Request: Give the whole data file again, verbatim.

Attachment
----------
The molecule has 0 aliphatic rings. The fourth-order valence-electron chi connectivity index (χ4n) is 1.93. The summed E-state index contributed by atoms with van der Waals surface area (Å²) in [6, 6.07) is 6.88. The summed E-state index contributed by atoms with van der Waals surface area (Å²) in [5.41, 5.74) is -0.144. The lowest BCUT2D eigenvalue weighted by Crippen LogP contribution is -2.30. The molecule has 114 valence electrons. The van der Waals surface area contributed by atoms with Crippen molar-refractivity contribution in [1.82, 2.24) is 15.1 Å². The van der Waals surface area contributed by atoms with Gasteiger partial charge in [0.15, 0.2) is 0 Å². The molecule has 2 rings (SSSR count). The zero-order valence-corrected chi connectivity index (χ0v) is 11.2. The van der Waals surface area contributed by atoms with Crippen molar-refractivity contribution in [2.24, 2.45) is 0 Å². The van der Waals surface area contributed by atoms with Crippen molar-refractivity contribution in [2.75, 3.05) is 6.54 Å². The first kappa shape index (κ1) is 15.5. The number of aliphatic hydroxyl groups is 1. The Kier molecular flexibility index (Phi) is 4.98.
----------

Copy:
The molecule has 0 aliphatic rings. The fourth-order valence-electron chi connectivity index (χ4n) is 1.93. The summed E-state index contributed by atoms with van der Waals surface area (Å²) in [6, 6.07) is 6.88. The summed E-state index contributed by atoms with van der Waals surface area (Å²) in [5.41, 5.74) is -0.144. The lowest BCUT2D eigenvalue weighted by Crippen LogP contribution is -2.30. The molecule has 114 valence electrons. The van der Waals surface area contributed by atoms with Crippen molar-refractivity contribution in [1.82, 2.24) is 15.1 Å². The van der Waals surface area contributed by atoms with Gasteiger partial charge in [0.15, 0.2) is 0 Å². The molecule has 2 rings (SSSR count). The zero-order valence-corrected chi connectivity index (χ0v) is 11.2. The van der Waals surface area contributed by atoms with Crippen molar-refractivity contribution in [2.24, 2.45) is 0 Å². The van der Waals surface area contributed by atoms with Crippen molar-refractivity contribution in [2.75, 3.05) is 6.54 Å². The first kappa shape index (κ1) is 15.5. The number of aliphatic hydroxyl groups is 1. The Kier molecular flexibility index (Phi) is 4.98.